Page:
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Race Result

Racer: Andrea Wicks Milano
Race: Jersey Double Century
Date: Saturday, June 19, 2004
Location: Whitehouse Station, NJ
Race Type: Bike - Double Century
Age Group: Female 35 - 39
Time: 15:50:00
Comment: Long but awesome day.

Race Report:

A little over a month ago, my friend Kelly mentioned to me that she was considering doing the Jersey Double Century. She had done it a few years earlier with Aaron and Chris. I went to the RATS site and read Aaron's reports, and decided I wanted to give it a go. The longest ride I'd done previously was only about 130 miles, and having mostly stuck with shorter stuff for the past year, I knew I'd need to ramp my bike volume, and really figure out a nutrition plan that would work for the big day. Over the past several weeks, I did just that. I added a longer ride on Saturdays (started at 70, and ramped to 120 a couple of weeks ago), and found a feeding plan that would work.

Before I knew it, race weekend was upon us. Aaron, Chris, Kelly and I piled into Kelly's van, and headed north to NJ. Kelly's friend Lisa met us up there to endeavor the 200 miles on a bike she borrowed from Kelly. We all figured she'd kick our butts (we were right).

Friday was a really hot day, so I was a bit concerned about the race day weather. 90+ degrees and high humidity would not make for a happy day. Come Saturday morning, it was really humid, and not at all cool when we left the hotel at 4am, which concerned me a bit. However, it turned into a really perfect day for riding. It stayed a bit overcast for most of the day, so heat was never really an issue.

The first 50 miles of the ride, true to reputation, were pretty challenging. The biggest climb of the day came at about mile 22 or 23. I didn't know when it was coming, and made the mistake of eating half a PowerBar just before it. About half a mile or so into the climb, I nearly hurled, and actually needed to stop and let my heart rate come down. As my riding companions would put it, I Just Said No to vomit. I was able to pace myself up the rest of it and was fine, but that hill hit me like a ton of bricks. The bonus was the downhill afterward, where I hit 45+ mph. After that, we rode at a reasonable pace, and managed to pick up a couple "bonus miles" along the way after missing a turn. We found our way back on-course, and made it to the first checkpoint at mile 58 or so right at 9:30 (the recommended cutoff time). We tried to keep it pretty brief, and then headed out again. I think this tied for the hardest part of the day for me. After the checkpoint, I finally felt warmed up and my legs started feeling pretty good.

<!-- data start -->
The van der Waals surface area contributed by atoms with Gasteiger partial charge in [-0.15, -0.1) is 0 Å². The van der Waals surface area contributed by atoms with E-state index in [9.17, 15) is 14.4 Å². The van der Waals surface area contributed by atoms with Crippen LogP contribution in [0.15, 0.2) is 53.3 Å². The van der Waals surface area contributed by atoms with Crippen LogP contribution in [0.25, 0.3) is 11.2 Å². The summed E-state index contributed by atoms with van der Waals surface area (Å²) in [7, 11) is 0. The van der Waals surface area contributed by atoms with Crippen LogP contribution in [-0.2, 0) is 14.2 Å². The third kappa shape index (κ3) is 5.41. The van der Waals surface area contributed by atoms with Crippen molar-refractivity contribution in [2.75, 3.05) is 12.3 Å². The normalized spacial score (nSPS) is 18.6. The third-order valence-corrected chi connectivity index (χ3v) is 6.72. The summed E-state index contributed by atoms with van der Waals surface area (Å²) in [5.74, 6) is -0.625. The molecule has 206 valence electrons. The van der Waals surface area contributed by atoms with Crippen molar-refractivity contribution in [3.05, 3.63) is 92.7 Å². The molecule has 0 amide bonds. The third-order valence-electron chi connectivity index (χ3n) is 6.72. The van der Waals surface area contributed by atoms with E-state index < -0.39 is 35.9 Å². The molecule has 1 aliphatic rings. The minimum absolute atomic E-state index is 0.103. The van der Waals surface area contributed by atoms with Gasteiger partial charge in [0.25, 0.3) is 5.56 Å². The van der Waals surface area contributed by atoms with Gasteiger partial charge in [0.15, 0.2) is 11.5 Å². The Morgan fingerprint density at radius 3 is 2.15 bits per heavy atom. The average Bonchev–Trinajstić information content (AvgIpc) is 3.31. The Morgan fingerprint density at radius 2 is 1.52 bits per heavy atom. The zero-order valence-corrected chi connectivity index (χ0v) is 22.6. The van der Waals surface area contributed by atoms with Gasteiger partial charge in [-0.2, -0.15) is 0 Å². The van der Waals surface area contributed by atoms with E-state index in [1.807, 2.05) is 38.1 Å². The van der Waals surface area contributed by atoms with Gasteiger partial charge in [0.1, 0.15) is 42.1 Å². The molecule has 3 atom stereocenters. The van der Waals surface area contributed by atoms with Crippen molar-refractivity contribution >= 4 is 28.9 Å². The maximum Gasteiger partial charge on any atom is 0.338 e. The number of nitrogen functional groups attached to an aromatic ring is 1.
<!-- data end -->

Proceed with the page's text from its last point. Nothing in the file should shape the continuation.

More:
The next section of the route was a bit less challenging, although it did have its share of hills, and we made it to the "lunch" checkpoint at mile 98 or so at about 12:45. We were still riding pretty conservatively, knowing there were many more miles to come. Kelly changed clothes, and I tried to deal with saddle soreness issues that would continue to plague me for the rest of the day. I don't know why it became such an issue yesterday...I was wearing clothing, etc. that has worked well for me in the past, but not on this day. The issues worsened as the day progressed, and there was not much to do about it other than to suck it up and move onward.

The section after lunch, from mile 98 to the 141 mile checkpoint, is supposed to be one of the more challenging parts of the course. For whatever reason, I started to feel really good. The course took us down along the river, and I was able to cruise along the rolling terrain at 20 mph pretty comfortably. My legs felt powerful, my nutrition plan was working, and other than my saddle issues, everything seemed right with the world. The last 10 miles leading up to the checkpoint were mostly uphill, with another pretty challenging climb. The only good news on that one (for me, since I'm not a strong climber) is that the hardest part is right at the beginning of the climb, and after that it gets pretty steady and you can get into a rhythm.